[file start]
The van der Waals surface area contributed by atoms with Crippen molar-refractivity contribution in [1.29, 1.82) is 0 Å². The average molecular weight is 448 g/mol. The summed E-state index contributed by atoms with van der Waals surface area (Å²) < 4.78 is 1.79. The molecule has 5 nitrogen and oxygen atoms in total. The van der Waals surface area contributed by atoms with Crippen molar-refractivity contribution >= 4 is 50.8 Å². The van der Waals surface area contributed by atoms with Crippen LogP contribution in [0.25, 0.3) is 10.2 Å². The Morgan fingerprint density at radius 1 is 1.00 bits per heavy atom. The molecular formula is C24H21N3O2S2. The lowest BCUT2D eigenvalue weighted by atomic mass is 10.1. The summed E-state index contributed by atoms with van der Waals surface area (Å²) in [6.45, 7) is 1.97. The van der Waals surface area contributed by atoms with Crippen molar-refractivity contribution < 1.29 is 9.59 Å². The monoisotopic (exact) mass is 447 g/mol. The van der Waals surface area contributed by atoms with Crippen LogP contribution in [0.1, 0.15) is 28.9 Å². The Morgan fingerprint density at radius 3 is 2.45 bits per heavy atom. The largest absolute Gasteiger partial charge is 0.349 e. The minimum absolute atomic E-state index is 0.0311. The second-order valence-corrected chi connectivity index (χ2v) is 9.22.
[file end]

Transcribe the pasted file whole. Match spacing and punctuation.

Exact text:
The van der Waals surface area contributed by atoms with Crippen molar-refractivity contribution in [1.29, 1.82) is 0 Å². The average molecular weight is 448 g/mol. The summed E-state index contributed by atoms with van der Waals surface area (Å²) < 4.78 is 1.79. The molecule has 5 nitrogen and oxygen atoms in total. The van der Waals surface area contributed by atoms with Crippen molar-refractivity contribution >= 4 is 50.8 Å². The van der Waals surface area contributed by atoms with Crippen LogP contribution in [0.25, 0.3) is 10.2 Å². The Morgan fingerprint density at radius 1 is 1.00 bits per heavy atom. The molecular formula is C24H21N3O2S2. The lowest BCUT2D eigenvalue weighted by atomic mass is 10.1. The summed E-state index contributed by atoms with van der Waals surface area (Å²) in [6.45, 7) is 1.97. The van der Waals surface area contributed by atoms with Crippen molar-refractivity contribution < 1.29 is 9.59 Å². The monoisotopic (exact) mass is 447 g/mol. The van der Waals surface area contributed by atoms with Crippen LogP contribution in [0.1, 0.15) is 28.9 Å². The Morgan fingerprint density at radius 3 is 2.45 bits per heavy atom. The largest absolute Gasteiger partial charge is 0.349 e. The minimum absolute atomic E-state index is 0.0311. The second-order valence-corrected chi connectivity index (χ2v) is 9.22.